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Giants linebacker Jarrad Davis was called for unnecessary roughness against the Eagles on Saturday night. The call was pretty negligible in the grand scheme of things, but it was questionable nonetheless.
Philadelphia had the ball on 2nd-and-8 at the New York 10(ish)-yard-line, late in the second quarter. It held a 21-0 lead and a touchdown would have made it a four-possession game.
That is ultimately what ended up playing out. The Eagles went up 28-0 at halftime with help from what was called a late hit.
Jalen Hurts took the snap on second down and swung a screen pass out to Kenny Gainwell in the flat. The 5-foot-9 running back couldn’t hang on and the ball bounced onto the turf.
As it did, Davis came downfield to make the would-be tackle and laid a hit on Gainwell. They made helmet-to-helmet contact in the process and the Giants linebacker was flagged.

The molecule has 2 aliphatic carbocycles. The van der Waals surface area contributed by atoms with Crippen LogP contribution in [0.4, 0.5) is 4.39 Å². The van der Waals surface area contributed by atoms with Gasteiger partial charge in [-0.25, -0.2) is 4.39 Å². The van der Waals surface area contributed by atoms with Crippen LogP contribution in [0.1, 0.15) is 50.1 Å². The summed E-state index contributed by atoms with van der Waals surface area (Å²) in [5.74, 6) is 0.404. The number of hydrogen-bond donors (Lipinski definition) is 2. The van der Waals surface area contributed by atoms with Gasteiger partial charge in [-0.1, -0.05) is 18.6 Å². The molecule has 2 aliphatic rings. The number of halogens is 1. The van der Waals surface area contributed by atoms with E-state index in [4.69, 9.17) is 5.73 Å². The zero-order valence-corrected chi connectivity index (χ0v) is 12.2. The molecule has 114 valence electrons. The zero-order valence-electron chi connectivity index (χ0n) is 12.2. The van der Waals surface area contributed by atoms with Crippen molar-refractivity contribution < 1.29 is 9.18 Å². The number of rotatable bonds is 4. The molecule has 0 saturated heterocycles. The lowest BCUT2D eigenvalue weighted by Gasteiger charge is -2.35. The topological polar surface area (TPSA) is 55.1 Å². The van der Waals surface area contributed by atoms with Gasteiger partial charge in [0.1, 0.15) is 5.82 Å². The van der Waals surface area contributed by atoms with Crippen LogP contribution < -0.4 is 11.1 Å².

However, upon further review, it appeared as though veteran offensive lineman Jason Kelce was responsible for a portion of the late hit. He put his right hand on Davis’ back and seemingly gave him a firm push.
The nudge, coupled with Davis’ forward momentum, sent him flying into Gainwell. Davis may have been able to either stop himself from advancing further downfield or get out of the way if Kelce had not pushed him.
That raises the question of who is at fault. I, personally, don’t have an extensive knowledge of the NFL rulebook and a very brief Google search was largely unhelpful.
Can Davis still be called for unnecessary roughness if he was pushed? It seems like no, right?
Whatever the official rule might be, it doesn’t matter in this specific instance. Davis was pushed, but he was called for a penalty anyway. Philadelphia scored shortly thereafter.